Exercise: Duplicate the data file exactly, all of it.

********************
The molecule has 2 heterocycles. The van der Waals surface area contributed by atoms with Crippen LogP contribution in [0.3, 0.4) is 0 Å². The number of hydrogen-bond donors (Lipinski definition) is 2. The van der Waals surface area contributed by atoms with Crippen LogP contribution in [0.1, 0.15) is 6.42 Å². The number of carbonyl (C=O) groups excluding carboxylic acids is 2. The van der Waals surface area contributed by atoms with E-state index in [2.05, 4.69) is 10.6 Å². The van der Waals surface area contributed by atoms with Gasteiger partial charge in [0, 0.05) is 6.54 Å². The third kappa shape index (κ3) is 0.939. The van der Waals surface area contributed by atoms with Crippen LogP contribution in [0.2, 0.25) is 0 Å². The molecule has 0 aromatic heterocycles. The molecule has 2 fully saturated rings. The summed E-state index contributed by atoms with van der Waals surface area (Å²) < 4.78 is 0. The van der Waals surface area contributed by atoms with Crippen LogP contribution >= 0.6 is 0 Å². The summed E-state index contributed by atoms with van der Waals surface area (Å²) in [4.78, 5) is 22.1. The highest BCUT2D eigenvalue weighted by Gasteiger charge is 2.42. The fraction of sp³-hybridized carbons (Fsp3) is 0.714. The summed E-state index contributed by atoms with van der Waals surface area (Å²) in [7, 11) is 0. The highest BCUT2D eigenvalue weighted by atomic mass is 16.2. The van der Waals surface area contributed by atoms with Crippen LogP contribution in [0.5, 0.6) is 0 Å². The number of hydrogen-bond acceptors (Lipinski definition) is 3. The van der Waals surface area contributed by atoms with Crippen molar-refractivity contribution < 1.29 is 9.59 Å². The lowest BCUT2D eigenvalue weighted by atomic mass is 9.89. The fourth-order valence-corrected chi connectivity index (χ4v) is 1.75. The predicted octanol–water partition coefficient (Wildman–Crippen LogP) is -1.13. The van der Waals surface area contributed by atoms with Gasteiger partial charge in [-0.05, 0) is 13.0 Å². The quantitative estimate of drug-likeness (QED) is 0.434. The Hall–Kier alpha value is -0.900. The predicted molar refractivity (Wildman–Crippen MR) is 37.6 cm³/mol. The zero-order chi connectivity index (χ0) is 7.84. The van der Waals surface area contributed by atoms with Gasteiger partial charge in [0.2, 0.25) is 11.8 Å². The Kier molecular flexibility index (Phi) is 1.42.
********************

The molecule has 2 heterocycles. The van der Waals surface area contributed by atoms with Crippen LogP contribution in [0.3, 0.4) is 0 Å². The number of hydrogen-bond donors (Lipinski definition) is 2. The van der Waals surface area contributed by atoms with Crippen LogP contribution in [0.1, 0.15) is 6.42 Å². The number of carbonyl (C=O) groups excluding carboxylic acids is 2. The van der Waals surface area contributed by atoms with E-state index in [2.05, 4.69) is 10.6 Å². The van der Waals surface area contributed by atoms with Gasteiger partial charge in [0, 0.05) is 6.54 Å². The third kappa shape index (κ3) is 0.939. The van der Waals surface area contributed by atoms with Crippen LogP contribution in [0.2, 0.25) is 0 Å². The molecule has 0 aromatic heterocycles. The molecule has 2 fully saturated rings. The summed E-state index contributed by atoms with van der Waals surface area (Å²) < 4.78 is 0. The van der Waals surface area contributed by atoms with Crippen LogP contribution >= 0.6 is 0 Å². The summed E-state index contributed by atoms with van der Waals surface area (Å²) in [4.78, 5) is 22.1. The highest BCUT2D eigenvalue weighted by Gasteiger charge is 2.42. The fraction of sp³-hybridized carbons (Fsp3) is 0.714. The summed E-state index contributed by atoms with van der Waals surface area (Å²) in [7, 11) is 0. The highest BCUT2D eigenvalue weighted by atomic mass is 16.2. The van der Waals surface area contributed by atoms with Crippen LogP contribution in [0.5, 0.6) is 0 Å². The number of hydrogen-bond acceptors (Lipinski definition) is 3. The van der Waals surface area contributed by atoms with Crippen molar-refractivity contribution < 1.29 is 9.59 Å². The lowest BCUT2D eigenvalue weighted by atomic mass is 9.89. The fourth-order valence-corrected chi connectivity index (χ4v) is 1.75. The predicted octanol–water partition coefficient (Wildman–Crippen LogP) is -1.13. The van der Waals surface area contributed by atoms with Gasteiger partial charge in [-0.05, 0) is 13.0 Å². The quantitative estimate of drug-likeness (QED) is 0.434. The Hall–Kier alpha value is -0.900. The predicted molar refractivity (Wildman–Crippen MR) is 37.6 cm³/mol. The zero-order chi connectivity index (χ0) is 7.84. The van der Waals surface area contributed by atoms with Gasteiger partial charge in [0.2, 0.25) is 11.8 Å². The Kier molecular flexibility index (Phi) is 1.42.